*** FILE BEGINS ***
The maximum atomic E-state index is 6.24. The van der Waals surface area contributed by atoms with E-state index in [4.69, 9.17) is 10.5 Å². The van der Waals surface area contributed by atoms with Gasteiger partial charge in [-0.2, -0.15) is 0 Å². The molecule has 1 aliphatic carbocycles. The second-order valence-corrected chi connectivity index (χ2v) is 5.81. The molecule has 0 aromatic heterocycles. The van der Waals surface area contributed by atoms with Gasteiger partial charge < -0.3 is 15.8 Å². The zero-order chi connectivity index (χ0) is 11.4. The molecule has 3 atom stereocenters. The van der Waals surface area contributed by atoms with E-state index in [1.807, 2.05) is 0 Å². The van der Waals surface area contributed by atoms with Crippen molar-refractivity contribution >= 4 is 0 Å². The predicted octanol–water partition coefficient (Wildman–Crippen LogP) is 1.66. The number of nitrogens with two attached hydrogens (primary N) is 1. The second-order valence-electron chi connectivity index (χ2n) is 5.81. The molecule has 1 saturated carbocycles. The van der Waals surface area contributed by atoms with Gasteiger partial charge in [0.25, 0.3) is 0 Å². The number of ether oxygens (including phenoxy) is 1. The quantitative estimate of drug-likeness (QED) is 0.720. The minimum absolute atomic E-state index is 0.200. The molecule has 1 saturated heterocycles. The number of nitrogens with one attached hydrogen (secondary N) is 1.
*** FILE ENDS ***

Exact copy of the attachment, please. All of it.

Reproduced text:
The maximum atomic E-state index is 6.24. The van der Waals surface area contributed by atoms with E-state index in [4.69, 9.17) is 10.5 Å². The van der Waals surface area contributed by atoms with Gasteiger partial charge in [-0.2, -0.15) is 0 Å². The molecule has 1 aliphatic carbocycles. The second-order valence-corrected chi connectivity index (χ2v) is 5.81. The molecule has 0 aromatic heterocycles. The van der Waals surface area contributed by atoms with Gasteiger partial charge < -0.3 is 15.8 Å². The zero-order chi connectivity index (χ0) is 11.4. The molecule has 3 atom stereocenters. The van der Waals surface area contributed by atoms with E-state index in [1.807, 2.05) is 0 Å². The van der Waals surface area contributed by atoms with Crippen molar-refractivity contribution >= 4 is 0 Å². The predicted octanol–water partition coefficient (Wildman–Crippen LogP) is 1.66. The number of nitrogens with two attached hydrogens (primary N) is 1. The second-order valence-electron chi connectivity index (χ2n) is 5.81. The molecule has 1 saturated carbocycles. The van der Waals surface area contributed by atoms with Gasteiger partial charge in [0.25, 0.3) is 0 Å². The number of ether oxygens (including phenoxy) is 1. The quantitative estimate of drug-likeness (QED) is 0.720. The minimum absolute atomic E-state index is 0.200. The molecule has 1 saturated heterocycles. The number of nitrogens with one attached hydrogen (secondary N) is 1.